Me: “Hello Mrs. North. This is Thomas. Could I please speak to Pat?”
Mother of Pat: “Yeah sure Thomas.”
Me: “Hey Pat. How’s it going?”
Pat: (Sounding nervous) “Ummm, yeah ok.”
Me: “How are you? You’ve been away for two days. They’ve been giving out this shit for the year and …”
Pat: (Matter of fact-ly) “I’ve been at school.”
Me: (Totally confused) “What? Where?”
Pat: “I changed to Picnic Point High. I signed out last year and signed in there this year.”
Me: (Shocked) “Oh.
Pat: (Extremely unconvincing) “I’m sure I told you …”
Me: “Fuck you.” (Hang up)
And that was the last I spoke to him for at least a year and a half. I was so enraged at him that he had done this. Not that he had changed schools. I wouldn’t have minded it. But he hadn’t told me. He hadn’t said a single thing to me. Not once. Nothing at the information nights. Nothing at the sign-up for our respective classes. Nothing through the year’s end holidays when we were hanging out. Nothing the week before we had to go back to school. Sweet fuck all. I was enraged and hurt, to be honest. We were really good friends and, apparently, he thought the friendship we had wasn’t even worth a cursory “Oh, by the way” conversation.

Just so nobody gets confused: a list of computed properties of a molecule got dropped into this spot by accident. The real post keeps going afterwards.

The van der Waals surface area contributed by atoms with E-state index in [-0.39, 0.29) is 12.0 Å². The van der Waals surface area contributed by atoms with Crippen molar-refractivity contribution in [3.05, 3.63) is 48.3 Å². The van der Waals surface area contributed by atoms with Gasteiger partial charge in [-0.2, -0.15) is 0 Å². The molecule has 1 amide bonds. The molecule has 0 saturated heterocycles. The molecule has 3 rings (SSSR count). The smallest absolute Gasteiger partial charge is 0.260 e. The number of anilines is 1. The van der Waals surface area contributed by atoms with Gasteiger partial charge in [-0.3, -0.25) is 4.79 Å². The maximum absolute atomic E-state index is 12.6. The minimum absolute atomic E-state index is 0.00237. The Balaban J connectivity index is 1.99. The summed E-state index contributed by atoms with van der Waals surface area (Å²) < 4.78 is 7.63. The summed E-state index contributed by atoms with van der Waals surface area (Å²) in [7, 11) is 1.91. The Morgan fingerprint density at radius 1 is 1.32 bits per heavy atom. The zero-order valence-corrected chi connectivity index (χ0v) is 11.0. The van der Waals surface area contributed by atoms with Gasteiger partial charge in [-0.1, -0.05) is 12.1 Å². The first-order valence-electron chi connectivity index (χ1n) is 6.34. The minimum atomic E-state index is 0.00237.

I know that he tried t o call back when I hung up, but by that point I had told my parents what happened in between fits of rage that they thought it best we not speak. He also tried to speak to me the next week. And then even got his parents to drop him around one week to try to talk to me. But each time I refuse, stayed in my room, and went about the business of cutting him completely out of my life. At that time (and still times today, with other people) I couldn’t understand his change in perspectives and needs. PPH catered to the creative arts, and he had wanted tp pursue that to some degree. If he wanted to follow that through, it would be better for him to change. That mutual friend who made our lives shit during year 8 and 9 had made school such an unfriendly place for him that he didn’t want to be there. And he just wanted to change schools. It turned out that he had always wanted to go there.